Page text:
Neil Peart (1952–2020)
Stewart Copeland made me notice drums, and Charlie Watts made me want to play them. Neil Peart made me want to learn how. He died on Jan. 7.
Listening to Moving Pictures at work last Friday after I heard the news, I teared up towards the end of “Red Barchetta”. It sounded like Peart’s soul was running up a staircase of drums to the clouds. I’ve heard that song probably a hundred times before and this was the first time Geddy’s voice sounded sad, from out of nowhere.
My friend Grady introduced my brother and me to Moving Pictures one night in about 1982 or ‘83 when we visited on a trip back to Georgia. He put it on reverently, like we were about to be let in on something big. I vividly remember at least hearing “Tom Sawyer”, “Red Barchetta”, and possibly “YYZ”. The message coming from the speakers seemed to be, “You’ve listened to KISS long enough; you’re ready to graduate to an adult band now”. Rush didn’t sound like anything we’d ever heard before. It was coming from some parallel universe, where a record that commercially unviable could exist and be sold. And those eight-tom fills on “Red Barchetta”! My little brain went, “Ohhhh. DRUMS!”
My brother soon got his own copy of Moving Pictures on vinyl, back when that’s all we could get. And it was my first CD when Dad bought our family’s first CD player in 1985. It blew my mind that it was a “DDD” recording, meaning a digital multitrack > digital master > digital disc. We thought this was as close as you could get to Rush actually being inside your stereo. (Never mind that technically, Moving Pictures doesn’t sound anywhere near as good or “real” as its totally analog predecessor, Permanent Waves.)
When I had my 6th- and 7th-grade stint at taking piano lessons and waited with Mom in our parked car while the teacher finished the previous student’s lesson, what I really wanted to be learning was drums. While scrambling to finish my music theory homework, I would listen to a home-recorded Maxell XL-II of Moving Pictures on a Walkman.
I was obsessed with Rush and would play cassettes of everything from 2112 to Signals while mowing our lawn. This was in the days before protecting your hearing was something we had internalized, so I (regrettably) cranked up the headphones loud enough to hear the drum parts over the mower.
In 1985, my first concert was Rush at Richmond Coliseum on the Power Windows tour. My buddies and I got downtown that afternoon and we lurked around, across the street from the Marriott, hoping to catch a glimpse of the band. After not waiting very long, we saw Geddy and Alex walk right out of the lobby and get in their bus! We may have even seen Neil. They moved too fast and we were too shy to approach, so we just stood there with our mouths open, not believing that these gods were walking around in human form. During the show that night, I don’t remember many details other than that we were close enough to feel the thump of the PA speakers in our chests and smell a lot of pot.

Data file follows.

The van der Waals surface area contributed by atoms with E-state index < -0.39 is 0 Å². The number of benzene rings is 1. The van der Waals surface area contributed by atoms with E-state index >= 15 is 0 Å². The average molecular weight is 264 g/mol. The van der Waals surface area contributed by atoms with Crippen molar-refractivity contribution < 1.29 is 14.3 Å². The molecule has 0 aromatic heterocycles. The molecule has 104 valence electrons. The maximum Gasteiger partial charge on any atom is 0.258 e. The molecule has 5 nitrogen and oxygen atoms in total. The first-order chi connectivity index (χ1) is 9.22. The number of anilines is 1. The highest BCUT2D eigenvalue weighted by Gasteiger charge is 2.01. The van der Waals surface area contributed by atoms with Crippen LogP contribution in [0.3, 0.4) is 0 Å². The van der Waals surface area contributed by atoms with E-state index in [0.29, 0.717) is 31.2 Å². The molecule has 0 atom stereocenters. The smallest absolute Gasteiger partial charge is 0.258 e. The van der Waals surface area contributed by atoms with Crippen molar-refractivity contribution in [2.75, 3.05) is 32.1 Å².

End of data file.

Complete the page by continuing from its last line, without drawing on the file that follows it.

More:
I remember the day in 9th grade Geometry when I was tapping out the “Red Barchetta” drum part on my desk (again) and finally nailed some amount of limb independence for the first time. A milestone silently reached! All while Ms. Saxon was teaching us about Oscar Had A Heap Of Apples.
Before I had any real drums, I practiced Rush drum parts with drumsticks while seated on the side of my bed’s mattress, using a discarded 8th-grade French textbook as a “snare drum”. When it was finally time to buy my own Pearl Export kit in 11th grade, I worked as a bagger at Food Lion long enough to pay back the drum loan from my parents. That modest kit was loud enough that no one in the house could hide from the noise when I played in my second-floor room. I don’t remember my saintly parents ever complaining. How did they stand it?
I missed out by not taking lessons, and my playing has always been a bit one-dimensional because of it, but it was ok enough to play with our show choir and in lots of other bands with friends and my brother over the years. Neil Peart was my first drum teacher. The closest I ever came to a real drum lesson was with very occasional (and badly needed) pointers from Mr. Barton in after-school jazz band. I eventually got the “Drum Techniques of Rush” sheet music book, which was about 85% accurate, and revealing enough to make me realize there was even more going on in those tracks that I thought.
Other drummers I tried to emulate later (Bill Berry, Mike Joyce, and Larry Mullen, Jr.) were more restrained and subtle. I guess I was getting away from my Neil Peart roots with them, learning how much you could do with just a 4-piece kit instead. But I needed that initial Peart flashiness to get my attention and get me hooked.
It’s funny to see journalists who aren’t Rush fans write about them. Sometimes they’re called “prog”, or “art rock” or “metal”, but none of those fit all the time. Rush never slotted into any category long enough for one label to stick. That may be one reason for their appeal to a nerdy teenage boy whom no girls were interested in. Rush was the ideal refuge, with enough twists, surprises, heaviness, intricacy, and detail to explore for years.
Last Friday, I played Permanent Waves in the car, and once I was home, Hemispheres, Fly By Night and A Farewell to Kings (on Roon and Qobuz). I told Sarah that hearing all those drum parts again was like reading the dictionary of your native language. Every word, yep, yep, yep, that one, that one, that one.
Neil, thank you for writing and playing music and for giving me and so many other people the gift of learning the drums. We miss you.